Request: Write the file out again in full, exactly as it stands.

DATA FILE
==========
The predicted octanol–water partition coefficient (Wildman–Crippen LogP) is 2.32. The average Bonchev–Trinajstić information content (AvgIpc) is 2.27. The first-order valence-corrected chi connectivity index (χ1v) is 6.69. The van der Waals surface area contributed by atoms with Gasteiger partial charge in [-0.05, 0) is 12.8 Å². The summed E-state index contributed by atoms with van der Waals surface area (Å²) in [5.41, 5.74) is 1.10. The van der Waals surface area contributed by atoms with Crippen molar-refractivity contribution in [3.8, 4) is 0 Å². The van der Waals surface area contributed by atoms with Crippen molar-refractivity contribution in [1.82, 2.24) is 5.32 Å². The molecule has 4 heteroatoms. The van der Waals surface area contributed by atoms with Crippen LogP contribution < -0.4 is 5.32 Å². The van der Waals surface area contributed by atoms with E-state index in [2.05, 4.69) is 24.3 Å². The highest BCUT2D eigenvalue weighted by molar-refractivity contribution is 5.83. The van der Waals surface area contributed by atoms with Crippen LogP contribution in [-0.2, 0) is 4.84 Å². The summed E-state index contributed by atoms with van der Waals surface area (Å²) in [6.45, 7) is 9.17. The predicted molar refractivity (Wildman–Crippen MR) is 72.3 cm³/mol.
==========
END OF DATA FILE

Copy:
The predicted octanol–water partition coefficient (Wildman–Crippen LogP) is 2.32. The average Bonchev–Trinajstić information content (AvgIpc) is 2.27. The first-order valence-corrected chi connectivity index (χ1v) is 6.69. The van der Waals surface area contributed by atoms with Gasteiger partial charge in [-0.05, 0) is 12.8 Å². The summed E-state index contributed by atoms with van der Waals surface area (Å²) in [5.41, 5.74) is 1.10. The van der Waals surface area contributed by atoms with Crippen molar-refractivity contribution in [3.8, 4) is 0 Å². The van der Waals surface area contributed by atoms with Crippen molar-refractivity contribution in [1.82, 2.24) is 5.32 Å². The molecule has 4 heteroatoms. The van der Waals surface area contributed by atoms with Crippen LogP contribution < -0.4 is 5.32 Å². The van der Waals surface area contributed by atoms with E-state index in [2.05, 4.69) is 24.3 Å². The highest BCUT2D eigenvalue weighted by molar-refractivity contribution is 5.83. The van der Waals surface area contributed by atoms with Crippen LogP contribution in [-0.2, 0) is 4.84 Å². The summed E-state index contributed by atoms with van der Waals surface area (Å²) in [6.45, 7) is 9.17. The predicted molar refractivity (Wildman–Crippen MR) is 72.3 cm³/mol.